Archives for the month of: March, 2014

So i got this card a while back from a dear friend. Maybe you’ve seen them: 


It sits on my bulletin board smashed in between a thousand other notes, mementoes, objects and to-do’s. But it’s hot pink and lime green, so it isn’t exactly camouflaged in the mess and clutter. 


It’s the middle of Lent. We are a few days into Spring. Most of us just rushing to fill up the Easter baskets already, or think about summer vacation hot spots. I don’t know about you, but this year, more than most, I’m feeling like I’m in Crazyville. Like there is an alternate universe and I’ve just been transported to it. Where countries are being gobbled up by by other countries “just because” like a game of Risk. Where people disappear instantly into mud and and we are concerned if it’s still another day of the damnable winter we’ve been experiencing. Where the major news outlets keep posing theories of a missing airliner while millions of people die of hunger and thirst each day. 

And I sit here, trying to plan a service of Resurrection. Of renewal. Of life. Of belief. Of more. 





Just give me a pain that I’m used to…” –Martin Gore, lyrics from song mentioned below

Pain is a word that at some point in our lives we all become accustomed to. Whether it be from a physical injury to our body from an accident, a sport, or sometimes just walking through our living room, from time to time we can injure our body and it causes us pain. Pain in our soul is something different. It eats at us. It seems to find a way, slowly and inexorably, through the various crevices within us, showing up at the most inopportune of moments. Soul pain is something that a cast, rest, and pills cannot shake or heal.

Lent is a time when some of us look deeply into our pain. The dark, long days of winter have made us introspective in some cases. We long for the spring buds to appear, and yet the weariness of holes continue to prick at us. And so often we cling to the pain, because we have become used to it. It is easier. It is familiar. Like a friend. It makes me think of a song by the band Depeche Mode.

“A Pain That I’m Used To” by Depeche Mode on the Album Playing the Angel


I’m not sure what I’m looking for anymore

I just know that I’m harder to console

I don’t see who I’m trying to be instead of me

But the key is a question of control

Can you say what you’re trying to play anyway

I just pay while you’re breaking all the rules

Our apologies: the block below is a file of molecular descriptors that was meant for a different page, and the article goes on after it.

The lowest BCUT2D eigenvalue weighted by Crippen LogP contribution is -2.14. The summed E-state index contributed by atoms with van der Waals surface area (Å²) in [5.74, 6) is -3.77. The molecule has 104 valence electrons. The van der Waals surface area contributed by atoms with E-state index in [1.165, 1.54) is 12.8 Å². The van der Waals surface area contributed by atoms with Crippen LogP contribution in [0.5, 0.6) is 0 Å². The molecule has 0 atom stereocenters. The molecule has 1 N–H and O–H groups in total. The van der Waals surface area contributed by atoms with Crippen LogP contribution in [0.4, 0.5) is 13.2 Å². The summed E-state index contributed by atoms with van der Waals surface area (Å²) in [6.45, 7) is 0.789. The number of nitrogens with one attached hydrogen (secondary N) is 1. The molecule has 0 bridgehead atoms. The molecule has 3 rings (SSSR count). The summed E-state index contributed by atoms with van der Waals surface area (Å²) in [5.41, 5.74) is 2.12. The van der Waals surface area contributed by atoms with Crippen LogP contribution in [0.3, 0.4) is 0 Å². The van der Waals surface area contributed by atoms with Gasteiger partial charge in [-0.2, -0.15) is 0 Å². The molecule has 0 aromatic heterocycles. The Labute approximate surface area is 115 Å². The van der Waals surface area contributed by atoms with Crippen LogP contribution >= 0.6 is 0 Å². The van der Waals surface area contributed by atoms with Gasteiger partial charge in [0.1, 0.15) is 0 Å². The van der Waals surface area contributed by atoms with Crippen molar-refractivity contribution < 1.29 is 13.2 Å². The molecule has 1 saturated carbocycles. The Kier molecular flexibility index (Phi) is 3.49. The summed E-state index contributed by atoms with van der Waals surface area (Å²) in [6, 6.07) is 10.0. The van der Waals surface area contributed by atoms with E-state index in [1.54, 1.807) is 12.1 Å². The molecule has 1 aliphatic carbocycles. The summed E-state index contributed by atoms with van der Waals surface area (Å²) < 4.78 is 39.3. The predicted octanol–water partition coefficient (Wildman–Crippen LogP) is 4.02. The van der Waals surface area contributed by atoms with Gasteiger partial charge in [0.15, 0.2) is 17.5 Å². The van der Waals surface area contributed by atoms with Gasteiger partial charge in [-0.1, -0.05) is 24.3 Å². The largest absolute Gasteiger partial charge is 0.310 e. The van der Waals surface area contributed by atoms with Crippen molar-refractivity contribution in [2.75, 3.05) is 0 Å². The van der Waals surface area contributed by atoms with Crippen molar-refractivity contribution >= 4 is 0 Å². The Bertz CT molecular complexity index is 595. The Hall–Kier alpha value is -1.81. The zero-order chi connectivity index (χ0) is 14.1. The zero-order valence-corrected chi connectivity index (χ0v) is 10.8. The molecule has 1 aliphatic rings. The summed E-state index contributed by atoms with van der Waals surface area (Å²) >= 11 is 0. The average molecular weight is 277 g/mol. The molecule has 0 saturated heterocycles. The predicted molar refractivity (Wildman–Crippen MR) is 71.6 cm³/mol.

All the signs that I find have been underlined

Devils thrive on the drive that is fueled

All this running around, well it’s getting me down

Just give me a pain that I’m used to

I don’t need to believe all the dreams you conceive

You just need to achieve something that rings true

There’s a hole in your soul like an animal

With no conscience, repentance, oh no

Close your eyes, pay the price for your paradise

Devils feed on the seeds of the soul

I can’t conceal what I feel, what I know is real

No mistaking the faking, I care

With a prayer in the air I will leave it there

On a note full of hope not despair

All this running around, well it’s getting me down

Just give me a pain that I’m used to

I don’t need to believe all the dreams you conceive

You just need to achieve something that rings true

Many of us experience a time during Lent of darkness, of pain, of longing for something different. But to experience joy, we must let go of the pain and instead take on release and joy. It is painful and hard. It is a journey, for sure. It means letting go of some familiar feelings of despair, fear and pain for the promise of renewal and hope. It is the soul work found in the missive from St. John of the Cross (1541-1592) entitled Dark Night of the Soul 

This year, don’t conceal what you are feeling. Let your prayers be heard. Let hope reign. Take on joy and change. We know the end of the story; PAIN does not have the final word.  Maybe we will all achieve something new; something that finally rings true, and that leads us away from pain. I’m ready to get off the racetrack.


It’s ash day. Not from fire. From our own messes. Our own recognition that we dusty souls and a conundrum of crazy choices. So many people still believe Ash Wednesday is a “Catholic” thing. So some of us find our way to chapels, drive through ash services, sanctuaries or tents to receive a smudge on our hand or forehead and remember that “to dust we shall return” and begin the long journey towards Jerusalem, and a journey of our own in introspection.

This day, for me, begins an intentional time with art. Yep. You read that correctly. Not a time of giving up anything, but taking on a practice of art, daily. Immersing myself in time and creation, so that I can connect with the Creator. Slow down. Breathe. Find solace. Co-create. Believe me, it’s an intentional spiritual practice in the life of this spiritually chaotic circus clown of a pastor!

Today, I have on rotation as I begin to color and scribble several tunes that are “ash” like. It’s hard to find songs about Ash Wednesday, ya know? But these are some gems. Links are here. One is even a free download. Stop. Rest. Ash. Reflect.

“Ashes & Fire” from Ryan Adams

“Ash Wednesday Blues” from Anders Osborne

“Ash Wednesday” from Elvis Perkins

“Ashes to Ashes” from Andra Moran (free download gift! Thanks, Andra!)